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Perfectly-Timed Phishing Emails Trick Both Man and Machine

Perfectly-Timed Phishing Emails Trick Both Man and Machine

On Thursday, I received two email messages from American Express that arrived within seconds of one another; as one might expect, the two appeared sequentially in my Inbox’s list of unread messages, one listed immediately above the other.

But the two messages, quite similar in appearance, were not cut from the same cloth. The first of the pair to arrive was a legitimate email sent by American Express informing me of some new terms and conditions applicable to one of my accounts with the company, and the second was a bogus message sent by a crook seeking to scam me; the latter correspondence apparently made it through the multiple email filtering technologies that I use to protect my email account.

From my email inbox: Red arrow – phishing email. Green arrow – legitimate email. Purple – redacted.

While it is unlikely that any party sending phishing emails can consistently time his or her messages to be delivered immediately after legitimate counterparts, it is certainly possible that a crook can piggyback on the trust created by legitimate messages, by sending out phishing emails immediately after seeing that the impersonated party just sent out a real message. Such timing – intended to achieve scenarios such as the one that occurred on my machine – likely both increase the odds that some email  filters will not interfere with the delivery of the bogus messages, as well as grow the chances that recipients will trust and open the illegitimate messages. (In the case of American Express, keep in mind that many people have more than one American Express account, and may be accustomed to regularly receiving two or more similar legitimate email messages from American Express.)

While I did not fall for the scam, the incident did highlight for me the need to remind folks that scammers often exploit timing; besides crafting scam emails based on current events in general, criminals can also time communications with would-be victims to occur in close proximity to the real transmissions of the legitimate parties being impersonated – and, at some point, you are likely to find yourself in a situation similar to the one that I experienced a few days ago. In fact, some evildoers may even open accounts and watch when the associated firms send out customer emails – and time the transmissions of bogus messages to their targets accordingly. And, in the case of targeted spear phishing, criminals are likely to exploit knowledge from multiple pieces of reconnaissance when timing their attacks.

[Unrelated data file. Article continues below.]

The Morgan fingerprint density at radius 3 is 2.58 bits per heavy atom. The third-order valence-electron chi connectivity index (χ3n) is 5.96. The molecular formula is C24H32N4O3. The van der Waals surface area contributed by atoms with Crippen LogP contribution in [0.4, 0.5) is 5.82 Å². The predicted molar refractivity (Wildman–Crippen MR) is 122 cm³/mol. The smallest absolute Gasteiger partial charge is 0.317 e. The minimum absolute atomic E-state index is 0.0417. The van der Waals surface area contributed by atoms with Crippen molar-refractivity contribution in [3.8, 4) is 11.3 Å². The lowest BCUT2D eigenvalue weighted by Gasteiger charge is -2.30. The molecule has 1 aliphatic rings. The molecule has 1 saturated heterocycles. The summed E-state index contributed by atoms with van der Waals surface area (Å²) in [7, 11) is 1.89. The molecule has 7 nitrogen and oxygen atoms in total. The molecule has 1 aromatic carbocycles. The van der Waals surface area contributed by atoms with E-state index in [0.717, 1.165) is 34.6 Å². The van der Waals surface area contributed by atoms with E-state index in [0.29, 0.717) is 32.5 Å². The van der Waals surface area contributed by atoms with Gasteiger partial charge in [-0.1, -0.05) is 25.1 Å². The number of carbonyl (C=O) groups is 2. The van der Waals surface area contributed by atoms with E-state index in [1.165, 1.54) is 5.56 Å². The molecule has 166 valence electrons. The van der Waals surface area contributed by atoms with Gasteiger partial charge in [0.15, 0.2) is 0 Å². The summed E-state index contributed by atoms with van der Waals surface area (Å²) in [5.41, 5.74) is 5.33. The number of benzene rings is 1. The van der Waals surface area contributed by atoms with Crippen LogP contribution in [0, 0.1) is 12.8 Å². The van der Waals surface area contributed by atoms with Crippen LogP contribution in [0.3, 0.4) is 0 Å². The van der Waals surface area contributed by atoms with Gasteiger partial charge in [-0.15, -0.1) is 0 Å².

Of course, Thursday’s experience should also serve as a reminder that even the best email filtering products on the market are imperfect; no matter what security countermeasures are in place, some phishing emails are likely to eventually reach users. As such, people need to be aware of the threat, and of how to stay safe.

So:

• Always treat each individual message as a potential bearer of danger – even if you have three accounts with a firm and receive three emails from that firm, for example, be sure to properly consider each message on its own. The fact that you determined that one or more of the messages is legitimate does not mean that the others are as well.

• Use email filtering technology – but, never rely on it.

• If you receive an email that asks you to login to a system, or to take any other action that you would not do if you knew that the message was actually sent to you by a criminal, do not follow the instructions in the email. Instead directly contact the party that allegedly sent the message – via a previously known legitimate website, phone number, email address, or social media account.

 

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